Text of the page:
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      Sonic Hedgehog Activation Is Implicated in Diosgenin-Induced Megakaryocytic Differentiation of Human Erythroleukemia Cells

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          Abstract

          Differentiation therapy is a means to treat cancer and is induced by different agents with low toxicity and more specificity than traditional ones. Diosgenin, a plant steroid, is able to induce megakaryocytic differentiation or apoptosis in human HEL erythroleukemia cells in a dose-dependent manner. However, the exact mechanism by which diosgenin induces megakaryocytic differentiation has not been elucidated. In this study, we studied the involvement of Sonic Hedgehog in megakaryocytic differentiation induced by diosgenin in HEL cells. First, we showed that different elements of the Hedgehog pathway are expressed in our model by qRT-PCR. Then, we focused our interest on key elements in the Sonic Hedgehog pathway: Smoothened receptor, GLI transcription factor and the ligand Sonic Hedgehog. We showed that Smoothened and Sonic Hedgehog were overexpressed in disogenin-treated cells and that GLI transcription factors were activated. Then, we showed that SMO inhibition using siSMO or the GLI antagonist GANT-61, blocked megakaryocytic differentiation induced by diosgenin in HEL cells. Furthermore, we demonstrated that Sonic Hedgehog pathway inhibition led to inhibition of ERK1/2 activation, a major physiological pathway involved in megakaryocytic differentiation. In conclusion, our study reports, for the first time, a crucial role for the Sonic Hedgehog pathway in diosgenin-induced megakaryocytic differentiation in HEL cells.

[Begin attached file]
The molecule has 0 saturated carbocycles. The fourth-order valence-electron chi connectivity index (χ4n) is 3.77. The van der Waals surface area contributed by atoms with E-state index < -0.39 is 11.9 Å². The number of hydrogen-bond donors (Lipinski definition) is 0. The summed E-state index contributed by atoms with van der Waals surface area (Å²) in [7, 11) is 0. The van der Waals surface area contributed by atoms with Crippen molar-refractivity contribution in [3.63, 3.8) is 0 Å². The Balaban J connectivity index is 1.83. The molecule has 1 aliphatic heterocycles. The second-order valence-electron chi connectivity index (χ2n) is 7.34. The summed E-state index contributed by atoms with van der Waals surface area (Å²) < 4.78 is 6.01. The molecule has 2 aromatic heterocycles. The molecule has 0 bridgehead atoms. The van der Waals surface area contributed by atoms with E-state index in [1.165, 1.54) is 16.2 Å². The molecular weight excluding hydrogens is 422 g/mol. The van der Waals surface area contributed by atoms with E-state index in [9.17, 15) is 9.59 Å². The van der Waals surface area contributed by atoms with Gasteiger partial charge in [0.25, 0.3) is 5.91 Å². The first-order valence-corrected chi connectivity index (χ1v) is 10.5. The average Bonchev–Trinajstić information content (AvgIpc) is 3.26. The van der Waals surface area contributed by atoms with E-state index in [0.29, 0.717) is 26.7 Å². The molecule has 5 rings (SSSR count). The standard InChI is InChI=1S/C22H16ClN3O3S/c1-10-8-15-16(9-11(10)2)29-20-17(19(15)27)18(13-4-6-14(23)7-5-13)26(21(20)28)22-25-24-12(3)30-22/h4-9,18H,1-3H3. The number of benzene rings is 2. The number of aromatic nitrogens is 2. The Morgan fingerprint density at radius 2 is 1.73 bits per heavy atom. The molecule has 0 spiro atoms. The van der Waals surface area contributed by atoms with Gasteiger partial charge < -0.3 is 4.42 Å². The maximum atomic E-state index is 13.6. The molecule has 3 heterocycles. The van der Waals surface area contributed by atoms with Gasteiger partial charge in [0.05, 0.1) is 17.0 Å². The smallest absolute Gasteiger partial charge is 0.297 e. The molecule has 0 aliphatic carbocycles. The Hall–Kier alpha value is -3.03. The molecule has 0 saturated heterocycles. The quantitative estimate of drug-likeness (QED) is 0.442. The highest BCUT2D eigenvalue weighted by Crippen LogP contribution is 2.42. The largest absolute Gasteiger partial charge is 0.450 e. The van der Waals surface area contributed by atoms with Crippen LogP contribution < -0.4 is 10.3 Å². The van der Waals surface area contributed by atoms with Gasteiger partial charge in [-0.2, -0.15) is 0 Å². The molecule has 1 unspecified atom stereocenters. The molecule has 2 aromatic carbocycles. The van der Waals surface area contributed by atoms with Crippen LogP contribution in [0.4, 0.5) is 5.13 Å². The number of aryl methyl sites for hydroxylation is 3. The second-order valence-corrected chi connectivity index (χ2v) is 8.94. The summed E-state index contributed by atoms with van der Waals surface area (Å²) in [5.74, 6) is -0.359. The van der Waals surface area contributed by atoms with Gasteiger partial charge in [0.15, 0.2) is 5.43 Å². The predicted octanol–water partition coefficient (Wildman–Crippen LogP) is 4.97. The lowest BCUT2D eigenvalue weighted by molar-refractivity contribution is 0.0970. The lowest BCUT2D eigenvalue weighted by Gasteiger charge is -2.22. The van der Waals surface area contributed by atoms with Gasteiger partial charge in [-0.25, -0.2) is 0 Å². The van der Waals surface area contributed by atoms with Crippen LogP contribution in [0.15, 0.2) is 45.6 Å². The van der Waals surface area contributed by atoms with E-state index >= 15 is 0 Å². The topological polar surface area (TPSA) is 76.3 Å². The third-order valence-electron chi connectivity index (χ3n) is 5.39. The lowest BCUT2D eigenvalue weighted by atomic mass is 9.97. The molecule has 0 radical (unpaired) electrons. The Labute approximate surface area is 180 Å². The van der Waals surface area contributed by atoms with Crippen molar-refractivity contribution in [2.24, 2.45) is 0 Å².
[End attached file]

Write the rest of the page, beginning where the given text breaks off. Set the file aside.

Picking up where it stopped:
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          Most cited references 53

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          Analysis of relative gene expression data using real-time quantitative PCR and the 2(-Delta Delta C(T)) Method.

           K Livak,  T Schmittgen (2001)
          The two most commonly used methods to analyze data from real-time, quantitative PCR experiments are absolute quantification and relative quantification. Absolute quantification determines the input copy number, usually by relating the PCR signal to a standard curve. Relative quantification relates the PCR signal of the target transcript in a treatment group to that of another sample such as an untreated control. The 2(-Delta Delta C(T)) method is a convenient way to analyze the relative changes in gene expression from real-time quantitative PCR experiments. The purpose of this report is to present the derivation, assumptions, and applications of the 2(-Delta Delta C(T)) method. In addition, we present the derivation and applications of two variations of the 2(-Delta Delta C(T)) method that may be useful in the analysis of real-time, quantitative PCR data. Copyright 2001 Elsevier Science (USA).
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            Hedgehog signaling in animal development: paradigms and principles.

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              Inhibition of Hedgehog signaling by direct binding of cyclopamine to Smoothened.